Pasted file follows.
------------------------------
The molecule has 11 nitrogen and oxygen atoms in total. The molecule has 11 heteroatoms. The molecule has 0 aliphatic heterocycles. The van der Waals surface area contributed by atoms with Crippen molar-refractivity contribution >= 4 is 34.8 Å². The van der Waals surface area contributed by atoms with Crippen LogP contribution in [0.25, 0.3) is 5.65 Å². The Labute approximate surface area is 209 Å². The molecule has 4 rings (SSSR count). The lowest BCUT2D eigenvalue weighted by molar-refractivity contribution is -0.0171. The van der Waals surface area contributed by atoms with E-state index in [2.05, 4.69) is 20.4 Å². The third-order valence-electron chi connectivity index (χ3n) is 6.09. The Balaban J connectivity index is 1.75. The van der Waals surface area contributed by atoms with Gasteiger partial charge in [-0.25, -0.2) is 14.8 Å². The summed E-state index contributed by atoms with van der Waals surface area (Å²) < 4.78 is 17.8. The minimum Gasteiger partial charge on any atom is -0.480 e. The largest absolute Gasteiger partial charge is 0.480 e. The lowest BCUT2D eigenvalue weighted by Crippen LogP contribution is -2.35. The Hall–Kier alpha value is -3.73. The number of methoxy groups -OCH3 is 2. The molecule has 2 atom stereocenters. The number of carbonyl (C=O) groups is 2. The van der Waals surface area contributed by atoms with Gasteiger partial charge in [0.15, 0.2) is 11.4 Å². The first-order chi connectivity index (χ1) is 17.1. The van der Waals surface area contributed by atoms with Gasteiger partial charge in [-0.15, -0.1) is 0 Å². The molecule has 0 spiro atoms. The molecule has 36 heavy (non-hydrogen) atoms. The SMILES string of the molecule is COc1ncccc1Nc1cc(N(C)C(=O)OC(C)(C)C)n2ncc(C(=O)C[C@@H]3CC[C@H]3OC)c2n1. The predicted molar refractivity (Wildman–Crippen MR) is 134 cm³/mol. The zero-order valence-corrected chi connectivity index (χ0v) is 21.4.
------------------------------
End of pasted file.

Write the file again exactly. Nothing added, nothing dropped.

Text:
The molecule has 11 nitrogen and oxygen atoms in total. The molecule has 11 heteroatoms. The molecule has 0 aliphatic heterocycles. The van der Waals surface area contributed by atoms with Crippen molar-refractivity contribution >= 4 is 34.8 Å². The van der Waals surface area contributed by atoms with Crippen LogP contribution in [0.25, 0.3) is 5.65 Å². The Labute approximate surface area is 209 Å². The molecule has 4 rings (SSSR count). The lowest BCUT2D eigenvalue weighted by molar-refractivity contribution is -0.0171. The van der Waals surface area contributed by atoms with E-state index in [2.05, 4.69) is 20.4 Å². The third-order valence-electron chi connectivity index (χ3n) is 6.09. The Balaban J connectivity index is 1.75. The van der Waals surface area contributed by atoms with Gasteiger partial charge in [-0.25, -0.2) is 14.8 Å². The summed E-state index contributed by atoms with van der Waals surface area (Å²) < 4.78 is 17.8. The minimum Gasteiger partial charge on any atom is -0.480 e. The largest absolute Gasteiger partial charge is 0.480 e. The lowest BCUT2D eigenvalue weighted by Crippen LogP contribution is -2.35. The Hall–Kier alpha value is -3.73. The number of methoxy groups -OCH3 is 2. The molecule has 2 atom stereocenters. The number of carbonyl (C=O) groups is 2. The van der Waals surface area contributed by atoms with Gasteiger partial charge in [0.15, 0.2) is 11.4 Å². The first-order chi connectivity index (χ1) is 17.1. The van der Waals surface area contributed by atoms with Gasteiger partial charge in [-0.15, -0.1) is 0 Å². The molecule has 0 spiro atoms. The molecule has 36 heavy (non-hydrogen) atoms. The SMILES string of the molecule is COc1ncccc1Nc1cc(N(C)C(=O)OC(C)(C)C)n2ncc(C(=O)C[C@@H]3CC[C@H]3OC)c2n1. The predicted molar refractivity (Wildman–Crippen MR) is 134 cm³/mol. The zero-order valence-corrected chi connectivity index (χ0v) is 21.4.